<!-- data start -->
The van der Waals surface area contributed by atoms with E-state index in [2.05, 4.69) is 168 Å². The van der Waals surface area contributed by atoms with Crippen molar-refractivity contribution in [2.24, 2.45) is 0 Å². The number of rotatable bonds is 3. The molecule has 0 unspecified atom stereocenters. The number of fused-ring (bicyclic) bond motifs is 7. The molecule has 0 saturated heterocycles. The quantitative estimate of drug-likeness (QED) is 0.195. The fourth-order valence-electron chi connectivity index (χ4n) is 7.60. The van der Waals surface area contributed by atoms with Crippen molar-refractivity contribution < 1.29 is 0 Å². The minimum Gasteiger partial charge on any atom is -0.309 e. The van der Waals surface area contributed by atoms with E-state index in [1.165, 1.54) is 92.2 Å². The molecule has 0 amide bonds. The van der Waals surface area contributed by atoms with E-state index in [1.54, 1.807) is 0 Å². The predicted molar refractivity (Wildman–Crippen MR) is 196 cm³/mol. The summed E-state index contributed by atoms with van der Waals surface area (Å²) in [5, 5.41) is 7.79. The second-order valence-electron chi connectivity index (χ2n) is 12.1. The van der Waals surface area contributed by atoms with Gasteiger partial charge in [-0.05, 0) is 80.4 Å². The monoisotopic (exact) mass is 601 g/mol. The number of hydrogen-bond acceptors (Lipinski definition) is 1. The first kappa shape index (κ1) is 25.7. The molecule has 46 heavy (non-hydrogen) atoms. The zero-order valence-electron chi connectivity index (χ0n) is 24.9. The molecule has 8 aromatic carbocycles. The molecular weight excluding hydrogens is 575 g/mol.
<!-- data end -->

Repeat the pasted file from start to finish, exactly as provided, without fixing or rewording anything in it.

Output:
The van der Waals surface area contributed by atoms with E-state index in [2.05, 4.69) is 168 Å². The van der Waals surface area contributed by atoms with Crippen molar-refractivity contribution in [2.24, 2.45) is 0 Å². The number of rotatable bonds is 3. The molecule has 0 unspecified atom stereocenters. The number of fused-ring (bicyclic) bond motifs is 7. The molecule has 0 saturated heterocycles. The quantitative estimate of drug-likeness (QED) is 0.195. The fourth-order valence-electron chi connectivity index (χ4n) is 7.60. The van der Waals surface area contributed by atoms with Crippen molar-refractivity contribution < 1.29 is 0 Å². The minimum Gasteiger partial charge on any atom is -0.309 e. The van der Waals surface area contributed by atoms with E-state index in [1.165, 1.54) is 92.2 Å². The molecule has 0 amide bonds. The van der Waals surface area contributed by atoms with E-state index in [1.54, 1.807) is 0 Å². The predicted molar refractivity (Wildman–Crippen MR) is 196 cm³/mol. The summed E-state index contributed by atoms with van der Waals surface area (Å²) in [5, 5.41) is 7.79. The second-order valence-electron chi connectivity index (χ2n) is 12.1. The van der Waals surface area contributed by atoms with Gasteiger partial charge in [-0.05, 0) is 80.4 Å². The monoisotopic (exact) mass is 601 g/mol. The number of hydrogen-bond acceptors (Lipinski definition) is 1. The first kappa shape index (κ1) is 25.7. The molecule has 46 heavy (non-hydrogen) atoms. The zero-order valence-electron chi connectivity index (χ0n) is 24.9. The molecule has 8 aromatic carbocycles. The molecular weight excluding hydrogens is 575 g/mol.